March 17, 2016 | General

BioEnergy Outlook: Supreme Court V. Clean Power Plan

Ted Niblock

Ted Niblock
BioCycle March/April 2016

On February 9, 2016, the U.S. Supreme Court halted implementation of the U.S. EPA’s Clean Power Plan (CPP), a set of new regulations designed to cut the amount of carbon dioxide emitted from the nation’s electric generation system (see “Biogas And The Clean Power Plan,” January 2016). Supreme Court orders of this kind, known as a “stay,” are unsigned and unexplained, but there are some obvious and important conclusions to be drawn. Before doing that, it helps to understand what all these legal hieroglyphics mean.
The several legal challenges to the CPP are being heard together in the DC Circuit Court of Appeals, which is where most suits against the EPA are filed. The challengers asked the DC Circuit to halt the CPP while the challenge was litigated, but the court refused. The Supreme Court overruled that decision and granted the stay, but the case continues to be litigated before the DC Circuit.
When a court grants a stay, it is temporarily stopping something from happening while it determines if that thing can, in the end, legally happen. Stays are best understood in the simple example of a criminal sentence. In the case where a defendant has been convicted of a crime by a trial court, but the issues on appeal are serious and there is a good chance that the conviction will be overturned, the appeals court reviewing the issue can “stay” the sentence, and allow the defendant to postpone going to prison while the appeal is heard.
As that example illustrates, the two key criteria for granting a stay are the court’s feelings as to the likely outcome of its final decision, and the harm that will come from leaving the current situation in place while it decides.
Confusingly, an order for a stay is not, officially, a ruling on the merits of the case (i.e., who deserves to win in the end). The Supreme Court order granting the stay in the CPP case was one half-page long, and contained no comment on the merits. But the stay itself indicates how the court feels about the ultimate outcome. Since a ruling is a balance of the two criteria, if one argument seems weak than the other is probably stronger. For example, a stay of execution for a death row inmate might not indicate a very strong argument on the merits, but be based mostly on the fact that a death sentence is about as irreparable as it gets.
This is important in the case of the CPP, because the argument for irreparable harm is not very persuasive. The only near deadline facing the states is to develop their plans to comply. That deadline is in September 2016 but extendable. Compliance doesn’t need to start until 2022 and can finish as late as 2030. Almost half of U.S. states are not challenging the plan, and those that are challenging are also developing plans to comply. While lead times for bringing new power generation online are long, eight years to even begin the process is a long time. The DC Circuit has put the case on an expedited schedule, with a hearing set for June 2 and decision by the fall. Even factoring in the case going back to the Supreme Court in its next session, the merits of the CPP can be decided within a year.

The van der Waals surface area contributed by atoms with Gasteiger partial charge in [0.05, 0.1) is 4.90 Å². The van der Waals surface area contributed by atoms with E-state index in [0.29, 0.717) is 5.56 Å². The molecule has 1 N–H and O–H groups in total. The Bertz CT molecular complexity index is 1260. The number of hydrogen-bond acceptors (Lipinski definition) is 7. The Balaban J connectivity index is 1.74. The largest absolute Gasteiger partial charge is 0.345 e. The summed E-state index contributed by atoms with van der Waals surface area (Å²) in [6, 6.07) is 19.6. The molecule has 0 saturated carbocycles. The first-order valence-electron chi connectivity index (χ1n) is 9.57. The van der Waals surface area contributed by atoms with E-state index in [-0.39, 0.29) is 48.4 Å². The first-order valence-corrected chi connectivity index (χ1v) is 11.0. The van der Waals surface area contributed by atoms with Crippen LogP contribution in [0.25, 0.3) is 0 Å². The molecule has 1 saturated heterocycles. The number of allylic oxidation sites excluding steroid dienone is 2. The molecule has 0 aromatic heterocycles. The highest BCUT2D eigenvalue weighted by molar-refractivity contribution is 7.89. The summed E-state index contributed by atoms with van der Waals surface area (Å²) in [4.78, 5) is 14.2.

Reading The Tea Leaves

All of this indicates that the Supreme Court was very confident it would eventually strike down the CPP on the merits. Leaving aside for a moment the fact that the fifth vote for the stay was the late Justice Scalia, what are the merits?
First, the CPP is not a law. It is a regulation, issued by the EPA, using authority granted to it by a law, the Clean Air Act. The U.S. has not passed major environmental laws, or even significant amendments, in decades, so the EPA has been forced to address serious changes in technology and new threats to the environment without new laws to guide it. The Clean Air Act was passed in the 1970s, and the last significant update, which governs much of the current case, was passed in 1990.
There is a complex legal jujitsu by which parties sue the EPA, but the short version of the case before the DC Circuit is whether the EPA exceeded its authority. In defense of the EPA’s choices about what authority it has, imagine parents leaving a 7-year old child with a babysitter and having still not returned by the junior prom. How would that babysitter exercise authority over a prom after-party? It is an ad hoc process at the best of times.
The EPA was instructed by the Supreme Court in 2005 to regulate carbon dioxide as an air pollutant. Ever since, it has tried to adapt its authority for regulating other air pollutants to control CO2 emissions. It is generally agreed that the CPP is an aggressive step, but critics are not helpful with real alternatives. Most energy lawyers agree that some version of the CPP will survive, but the EPA is going to have to water it down to avoid repeated legal challenges.
As noted, an unexpected factor in all this is the sudden passing of Justice Scalia, only days after the vote for this stay. The CPP was always going to need a Democratic President in the next term for it to survive, since it is an Executive Order that can be repealed. However, it now might also get help for further Supreme Court review if Justice Scalia is replaced by a nominee more sympathetic to the EPA and the agency’s efforts to create programs and policies to combat climate change.
For the time being, however, CPP implementation is at a standstill.
Ted Niblock develops biogas projects for NewAg Development.

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